Opening up Green Zone sends a powerful message
Its concrete blast-proof walls and barbed wire surround gave it the nickname “the bubble” and even inspired a Hollywood movie. Baghdad’s Green Zone had been heavily fortified since the 2003 US invasion of Iraq, its 12,000 concrete blocks not just a physical barrier but a metaphor for the vast disparity between ordinary civilians and out-of-touch politicians sitting in government offices within. Before the war, the Green Zone was home to Saddam Hussein’s palaces. After the invasion, it contained the US embassy, earning it the moniker “Little America”; as the seat of successive Iraqi regimes, it became an ugly symbol of corruption and inequality. So when the concrete walls were finally pulled down this week, opening up a 10-kilometre square stretch of the city, it filled Iraqis with hope. Atheir Assam, a 25-year-old who ventured into the zone for the first time, put it best when he said: “I feel that Baghdad is bigger than before”.
Politicians had talked of opening up the Green Zone for years but that promise has only just materialised, at a time when heightening US-Iran tensions threaten to tip war-scarred Iraq into another period of instability. Last month the US state department ordered non-emergency US government employees out of Iraq for security reasons. Days later, a missile was fired into the Green Zone, fortunately with no casualties. Amid Iraq’s insistence that there is no security risk, opening up the fortified zone is a way for authorities to send a strong message to the world that it is, once again, open for business.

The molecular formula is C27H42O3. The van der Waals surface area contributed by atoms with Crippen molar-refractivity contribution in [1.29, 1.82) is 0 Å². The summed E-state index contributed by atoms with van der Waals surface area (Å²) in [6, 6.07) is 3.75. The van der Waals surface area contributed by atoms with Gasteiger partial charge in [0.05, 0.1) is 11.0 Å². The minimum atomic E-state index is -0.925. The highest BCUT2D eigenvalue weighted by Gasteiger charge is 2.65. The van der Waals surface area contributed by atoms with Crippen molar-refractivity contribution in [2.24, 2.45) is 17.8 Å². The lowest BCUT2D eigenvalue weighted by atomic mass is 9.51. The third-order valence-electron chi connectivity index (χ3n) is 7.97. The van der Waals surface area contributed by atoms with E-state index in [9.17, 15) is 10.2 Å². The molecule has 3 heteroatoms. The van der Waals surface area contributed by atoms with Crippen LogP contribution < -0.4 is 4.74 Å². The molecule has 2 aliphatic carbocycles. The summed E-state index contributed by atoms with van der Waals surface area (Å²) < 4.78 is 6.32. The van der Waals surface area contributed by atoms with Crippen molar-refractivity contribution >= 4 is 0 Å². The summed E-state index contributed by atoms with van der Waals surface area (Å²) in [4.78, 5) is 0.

Not only does this demonstrate Baghdad is generally safer, it is also a means to unite a divided city, the geography of which was still shaped by its conflict-ridden past. It will have a practical effect in drastically reducing traffic, which previously had to do a detour, and bring back a sense of normality to the everyday lives of Iraqis.
Still, Iraq has a long way to go before its citizens can lead peaceful lives. The country is still coming to terms with the terrible legacy of the ISIS regime and has yet to rebuild. Some areas still lack basic infrastructure such as electricity and roads. Meanwhile, the political system is still bogged down by endemic corruption and Iran-backed militia threaten the nation’s fragile stability. Despite all the setbacks, with the dismantling of these walls, Iraqis are showing the world they will not be beaten.
Published: June 5, 2019 07:43 PM